SALEM - With the Oregon economy in shambles and drivers leaving their cars at home in record numbers, the state is trying to shore up a shrinking fund for new roads.
Gov. Ted Kulongoski’s solution? Tax breathing.
That’s right. While thousands of Oregonians are leaving their cars home and, instead, riding public transportation, joining ride-share programs, or just plain working from home, this personally responsible effort to free up more cash for the dinner table has produced two unintended consequences: The state’s transportation fund, which is based on a gas tax, could be facing a future shortfall (Oh, Dear!), and the air of Oregon hasn’t been this clean since the Indians tried to stop the settlers from stealing their tribal lands.
“As Oregonians drive less and breathe more, it is increasingly important that the state find a new way, other than the gas tax, to finance our transportation system,” Kulongoski said today from the state capitol in Salem. “The value of air can never be underestimated. It’s our state’s top export, well, other than homegrown, hemp products, and hops. It’s a natural resource, a commodity. Like any natural resource necessary for survival, it should be taxed.”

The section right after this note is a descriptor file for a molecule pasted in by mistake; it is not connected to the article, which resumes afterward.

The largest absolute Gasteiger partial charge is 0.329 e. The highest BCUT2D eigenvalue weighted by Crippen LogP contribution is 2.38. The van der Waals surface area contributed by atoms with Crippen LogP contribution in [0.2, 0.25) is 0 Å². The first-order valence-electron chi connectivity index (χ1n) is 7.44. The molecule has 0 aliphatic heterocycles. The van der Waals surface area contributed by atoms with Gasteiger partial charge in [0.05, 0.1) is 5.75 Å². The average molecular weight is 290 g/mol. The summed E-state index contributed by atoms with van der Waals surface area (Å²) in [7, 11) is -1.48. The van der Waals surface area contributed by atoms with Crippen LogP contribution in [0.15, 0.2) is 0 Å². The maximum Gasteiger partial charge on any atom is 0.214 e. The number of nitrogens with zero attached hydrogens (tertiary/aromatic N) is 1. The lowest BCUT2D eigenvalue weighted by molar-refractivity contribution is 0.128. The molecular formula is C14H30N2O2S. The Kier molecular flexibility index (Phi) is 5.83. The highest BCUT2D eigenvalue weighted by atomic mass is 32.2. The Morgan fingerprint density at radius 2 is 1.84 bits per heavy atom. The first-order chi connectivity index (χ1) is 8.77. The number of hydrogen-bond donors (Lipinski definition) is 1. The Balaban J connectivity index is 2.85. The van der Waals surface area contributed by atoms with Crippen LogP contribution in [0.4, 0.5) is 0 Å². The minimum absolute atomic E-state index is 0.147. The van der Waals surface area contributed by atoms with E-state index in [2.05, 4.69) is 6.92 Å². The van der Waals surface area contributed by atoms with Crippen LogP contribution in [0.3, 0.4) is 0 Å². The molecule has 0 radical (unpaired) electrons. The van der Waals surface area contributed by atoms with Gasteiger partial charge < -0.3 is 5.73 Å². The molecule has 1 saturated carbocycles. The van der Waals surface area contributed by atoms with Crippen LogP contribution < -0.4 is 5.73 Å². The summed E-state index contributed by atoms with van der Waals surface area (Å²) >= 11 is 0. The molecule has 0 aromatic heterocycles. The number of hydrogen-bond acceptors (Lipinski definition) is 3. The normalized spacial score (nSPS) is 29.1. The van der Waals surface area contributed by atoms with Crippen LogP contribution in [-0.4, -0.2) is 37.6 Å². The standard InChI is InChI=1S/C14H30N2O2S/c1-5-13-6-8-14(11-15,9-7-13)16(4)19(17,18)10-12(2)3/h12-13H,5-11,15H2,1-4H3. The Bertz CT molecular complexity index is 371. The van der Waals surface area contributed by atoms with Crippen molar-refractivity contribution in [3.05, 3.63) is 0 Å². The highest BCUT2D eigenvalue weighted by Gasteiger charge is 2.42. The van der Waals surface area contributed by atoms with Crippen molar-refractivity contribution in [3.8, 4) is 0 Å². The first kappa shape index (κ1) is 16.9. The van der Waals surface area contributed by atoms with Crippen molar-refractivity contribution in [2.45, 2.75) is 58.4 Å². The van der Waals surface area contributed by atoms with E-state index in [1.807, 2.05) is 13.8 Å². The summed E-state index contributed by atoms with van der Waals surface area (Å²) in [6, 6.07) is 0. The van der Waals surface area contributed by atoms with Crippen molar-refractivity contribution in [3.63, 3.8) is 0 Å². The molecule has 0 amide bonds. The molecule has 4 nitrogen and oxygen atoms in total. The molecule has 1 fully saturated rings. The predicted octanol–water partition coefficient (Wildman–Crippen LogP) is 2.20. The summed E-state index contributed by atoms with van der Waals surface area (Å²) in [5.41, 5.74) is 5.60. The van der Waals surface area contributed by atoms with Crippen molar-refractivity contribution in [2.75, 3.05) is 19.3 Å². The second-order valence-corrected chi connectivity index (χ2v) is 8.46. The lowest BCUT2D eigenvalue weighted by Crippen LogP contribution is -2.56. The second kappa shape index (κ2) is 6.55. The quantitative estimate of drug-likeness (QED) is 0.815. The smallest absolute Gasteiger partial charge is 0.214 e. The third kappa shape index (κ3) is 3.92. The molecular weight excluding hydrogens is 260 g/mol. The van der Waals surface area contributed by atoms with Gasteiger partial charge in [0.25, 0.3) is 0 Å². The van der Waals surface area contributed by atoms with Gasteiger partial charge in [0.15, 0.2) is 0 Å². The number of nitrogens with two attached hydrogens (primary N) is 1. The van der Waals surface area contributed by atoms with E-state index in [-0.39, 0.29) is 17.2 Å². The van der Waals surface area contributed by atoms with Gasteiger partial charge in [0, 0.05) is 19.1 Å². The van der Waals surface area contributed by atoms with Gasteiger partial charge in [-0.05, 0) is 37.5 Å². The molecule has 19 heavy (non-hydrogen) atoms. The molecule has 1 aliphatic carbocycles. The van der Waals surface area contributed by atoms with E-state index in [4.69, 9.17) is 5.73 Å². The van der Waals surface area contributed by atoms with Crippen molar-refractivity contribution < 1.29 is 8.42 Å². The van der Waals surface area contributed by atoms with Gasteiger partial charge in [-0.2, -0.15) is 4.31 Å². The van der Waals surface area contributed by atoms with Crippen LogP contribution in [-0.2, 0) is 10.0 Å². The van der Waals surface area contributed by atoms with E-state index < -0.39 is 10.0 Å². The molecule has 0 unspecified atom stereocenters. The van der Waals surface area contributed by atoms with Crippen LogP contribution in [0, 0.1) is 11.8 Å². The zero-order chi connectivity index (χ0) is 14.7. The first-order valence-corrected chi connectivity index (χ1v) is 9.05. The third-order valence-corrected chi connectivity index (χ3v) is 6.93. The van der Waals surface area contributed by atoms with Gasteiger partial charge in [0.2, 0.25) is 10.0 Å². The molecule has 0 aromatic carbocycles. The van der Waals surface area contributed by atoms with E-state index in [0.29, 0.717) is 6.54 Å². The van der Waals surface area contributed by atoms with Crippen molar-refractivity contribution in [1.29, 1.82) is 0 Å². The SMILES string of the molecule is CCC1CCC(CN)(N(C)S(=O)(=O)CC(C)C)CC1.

Kulongoski wants work to continue on a special task force testing the concept. One idea the governor proposes is issuing to all Oregonians special respirators similar in style to gas masks worn in Nazi Germany by the Hitler Youth. Each mask will be equipped with an oxygen sensor that measures how much a person breathes.
Opponents are all in a huff, warning the respirators would contain technology that works with satellites to transmit the breathing data to government computers, in effect creating a database that tracks not only an individual’s air intake but also their movements.
Jerry Lundegaard, editor of the Albany Democrat Herald, wrote in his blog today:
“My primary gripe with the breathing tax is that it’s a poorly thought-out concept that seems to punish people for not only trying to breathe so they can stay alive but also trying to save money and reduce their dependence on foreign oil. It's just plain stupid. What if I were a 400-pound, 5-foot-3 guy who could barely breathe? Why should I be on the hook for as much as someone who can run a marathon and has twice my lung capacity?”
Not-surprisingly (for the Northwest), a growing number of people are breathing calmly about the idea.
“We love our state, we love good roads, we love civilization, and we love our governor,” said Billy Dupree, president of the Walking Oregonian Dead, a liberal tank of empty skulls that boasts 100-percent membership from the state’s nearly 900,000 registered Democrats (who make up about 42% of voters; Republicans are about 33%, while the rest belong to communes affiliated with thousands of liberal splinter groups, such as, well, the base of the Democratic Party). “If the governor wants to tax us to death so that we can preserve the beautiful roads we have here, we’ll take our masks now, please.”